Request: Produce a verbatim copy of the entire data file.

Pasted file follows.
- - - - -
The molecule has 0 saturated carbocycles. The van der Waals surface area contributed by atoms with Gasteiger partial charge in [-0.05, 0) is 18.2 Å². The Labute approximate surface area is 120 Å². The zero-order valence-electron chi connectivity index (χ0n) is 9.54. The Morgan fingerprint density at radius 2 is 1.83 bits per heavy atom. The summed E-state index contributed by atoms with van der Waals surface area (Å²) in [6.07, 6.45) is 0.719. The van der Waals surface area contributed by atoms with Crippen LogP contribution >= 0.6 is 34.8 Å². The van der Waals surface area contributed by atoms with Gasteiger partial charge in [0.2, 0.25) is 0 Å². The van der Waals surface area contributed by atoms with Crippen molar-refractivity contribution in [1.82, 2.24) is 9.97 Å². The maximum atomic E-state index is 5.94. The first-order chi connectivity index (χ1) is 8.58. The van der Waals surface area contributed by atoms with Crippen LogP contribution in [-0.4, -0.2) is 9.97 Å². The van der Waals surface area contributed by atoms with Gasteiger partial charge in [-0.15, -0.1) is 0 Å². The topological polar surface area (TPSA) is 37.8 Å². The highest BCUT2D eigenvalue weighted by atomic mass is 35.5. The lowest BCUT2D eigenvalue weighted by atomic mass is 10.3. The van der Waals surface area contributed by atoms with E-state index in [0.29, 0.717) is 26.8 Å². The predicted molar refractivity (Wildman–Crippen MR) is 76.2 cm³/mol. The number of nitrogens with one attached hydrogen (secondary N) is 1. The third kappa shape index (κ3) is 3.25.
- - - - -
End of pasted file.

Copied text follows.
The molecule has 0 saturated carbocycles. The van der Waals surface area contributed by atoms with Gasteiger partial charge in [-0.05, 0) is 18.2 Å². The Labute approximate surface area is 120 Å². The zero-order valence-electron chi connectivity index (χ0n) is 9.54. The Morgan fingerprint density at radius 2 is 1.83 bits per heavy atom. The summed E-state index contributed by atoms with van der Waals surface area (Å²) in [6.07, 6.45) is 0.719. The van der Waals surface area contributed by atoms with Crippen LogP contribution >= 0.6 is 34.8 Å². The van der Waals surface area contributed by atoms with Gasteiger partial charge in [0.2, 0.25) is 0 Å². The van der Waals surface area contributed by atoms with Crippen molar-refractivity contribution in [1.82, 2.24) is 9.97 Å². The maximum atomic E-state index is 5.94. The first-order chi connectivity index (χ1) is 8.58. The van der Waals surface area contributed by atoms with Crippen LogP contribution in [-0.4, -0.2) is 9.97 Å². The van der Waals surface area contributed by atoms with Gasteiger partial charge in [-0.15, -0.1) is 0 Å². The topological polar surface area (TPSA) is 37.8 Å². The highest BCUT2D eigenvalue weighted by atomic mass is 35.5. The lowest BCUT2D eigenvalue weighted by atomic mass is 10.3. The van der Waals surface area contributed by atoms with E-state index in [0.29, 0.717) is 26.8 Å². The predicted molar refractivity (Wildman–Crippen MR) is 76.2 cm³/mol. The number of nitrogens with one attached hydrogen (secondary N) is 1. The third kappa shape index (κ3) is 3.25.